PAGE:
Header image of Spotlight on New Technologies: Voice-Activation

February 2, 2017 |

Spotlight on New Technologies: Voice-Activation

Amazon launched the Echo in November 2014, becoming widely available for purchase in June 2015. Since then, the device has received rave reviews and prompted many people to think about how they can utilise voice-activated technology.

News is one of the device’s core features and therefore a variety of publishers are trying to determine how they can make it work for them. So far, there are two main ways it can be utilised;

1. The Flash Briefing: where Alexa delivers pre-recorded updates from popular broadcasters (such as NPR, BBC News, and the Economist), the latest news headlines from The Associated Press, and weather information from AccuWeather.

2. Skills: which must be installed by the user but can have a more active interface — including asking Alexa for specific pieces of information. EG, The Washington Post built two skills: one that covered the Summer Olympics and another focused on its political coverage.

Making it’s debut in the UK in September 2016; The Guardian was among the first publishers in the UK to jump on Amazon Echo, making its podcasts, news, opinion and reviews accessible. Echo users can get headlines or news on a particular topic, like sports or the U.S. elections, or Brexit news. Amazon’s Alexa voice assistant, similar to Apple’s Siri, will then respond with the top three headlines.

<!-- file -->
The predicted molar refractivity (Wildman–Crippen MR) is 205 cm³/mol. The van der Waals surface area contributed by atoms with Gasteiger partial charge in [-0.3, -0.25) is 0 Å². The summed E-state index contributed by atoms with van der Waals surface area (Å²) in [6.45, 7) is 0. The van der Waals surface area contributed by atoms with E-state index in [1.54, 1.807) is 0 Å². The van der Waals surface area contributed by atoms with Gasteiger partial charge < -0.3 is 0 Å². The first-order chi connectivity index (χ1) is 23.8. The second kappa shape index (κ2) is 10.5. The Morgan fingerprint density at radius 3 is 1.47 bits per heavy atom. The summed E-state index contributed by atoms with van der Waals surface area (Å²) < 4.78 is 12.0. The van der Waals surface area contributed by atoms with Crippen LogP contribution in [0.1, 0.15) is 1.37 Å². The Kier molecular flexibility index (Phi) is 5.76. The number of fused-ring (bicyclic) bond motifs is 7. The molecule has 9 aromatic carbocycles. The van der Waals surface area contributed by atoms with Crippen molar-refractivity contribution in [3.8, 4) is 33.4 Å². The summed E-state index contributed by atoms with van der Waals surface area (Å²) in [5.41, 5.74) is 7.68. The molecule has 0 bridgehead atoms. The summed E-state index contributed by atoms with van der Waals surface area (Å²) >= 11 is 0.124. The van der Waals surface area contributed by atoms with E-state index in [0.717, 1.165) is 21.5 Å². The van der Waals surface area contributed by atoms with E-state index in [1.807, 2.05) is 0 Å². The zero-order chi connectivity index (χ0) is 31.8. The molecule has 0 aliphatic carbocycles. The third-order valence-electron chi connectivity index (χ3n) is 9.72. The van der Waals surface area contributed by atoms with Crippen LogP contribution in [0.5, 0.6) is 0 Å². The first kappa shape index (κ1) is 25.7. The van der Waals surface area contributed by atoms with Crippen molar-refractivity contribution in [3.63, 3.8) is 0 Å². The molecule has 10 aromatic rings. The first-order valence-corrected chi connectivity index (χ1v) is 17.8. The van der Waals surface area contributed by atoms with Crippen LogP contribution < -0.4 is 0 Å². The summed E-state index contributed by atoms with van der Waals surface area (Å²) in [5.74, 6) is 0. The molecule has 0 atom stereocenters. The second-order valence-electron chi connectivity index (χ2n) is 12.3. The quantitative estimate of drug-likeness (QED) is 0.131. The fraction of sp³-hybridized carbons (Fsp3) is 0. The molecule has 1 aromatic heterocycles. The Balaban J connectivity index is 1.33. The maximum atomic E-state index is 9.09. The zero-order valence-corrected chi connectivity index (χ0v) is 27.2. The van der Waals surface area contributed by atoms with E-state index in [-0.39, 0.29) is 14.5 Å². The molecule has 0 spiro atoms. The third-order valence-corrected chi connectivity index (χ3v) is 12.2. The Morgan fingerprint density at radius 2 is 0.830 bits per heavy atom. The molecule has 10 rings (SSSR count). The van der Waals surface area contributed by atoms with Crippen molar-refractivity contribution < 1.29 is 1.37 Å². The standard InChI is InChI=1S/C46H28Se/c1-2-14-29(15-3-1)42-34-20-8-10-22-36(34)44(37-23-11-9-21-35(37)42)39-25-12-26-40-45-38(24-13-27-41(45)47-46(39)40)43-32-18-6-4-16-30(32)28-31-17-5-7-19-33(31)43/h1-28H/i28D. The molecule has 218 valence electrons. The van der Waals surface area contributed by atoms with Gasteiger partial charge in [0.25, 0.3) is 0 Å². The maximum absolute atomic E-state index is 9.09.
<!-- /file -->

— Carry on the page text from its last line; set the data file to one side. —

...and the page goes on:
The Guardian may be among the first to openly declare its Alexa plans, but others are just as interested in the opportunity voice-activated technology presents. Johnston Press, which owns national newspaper the i, is also internally testing both Messenger bots and Alexa. “We don’t have anything close to rolling out yet, but we are thinking of how to let people use voice commands to access local content and news, like local events and anything that’s around you,” said JP Chief Digital Product Officer, Jeff Moriarty.

The Daily Mail also utilise the Echo speaker to read out news on demand as part of Mail Plus, the paid for digital edition, content from the Daily Mail, the Mail on Sunday and weekend magazines. The publisher integrated a ‘skill’ allowing users to navigate the news by page, columnist and section in addition to a shuffle feature that randomly reads the news.

Simon Regan-Edwards, Production Director of Mail Digital Publishing, said: “We’re thrilled that Mail Plus is the first news brand in the world to offer its entire newspaper editorial content via Alexa. This new Alexa skill will deliver even greater convenience to Mail Plus subscribers and allow them to get our world class content in a totally new but fun and easy way.”

While all publishers are focused on growing audience on the Echo, some have begun to look for ways to monetise as well. In July 2016, the Post became the first publication to sell ads in its Flash Briefing.

It’s still very early days when it comes to publishing on the Echo and Alexa. But as Amazon spreads the Alexa software to additional devices and consumers become more comfortable with connected home devices, it is expected that the appeal of voice-controlled news will grow. And whether its additional Flash Briefing offerings or additional skills, publishers are continuing to experiment with Amazon and Alexa.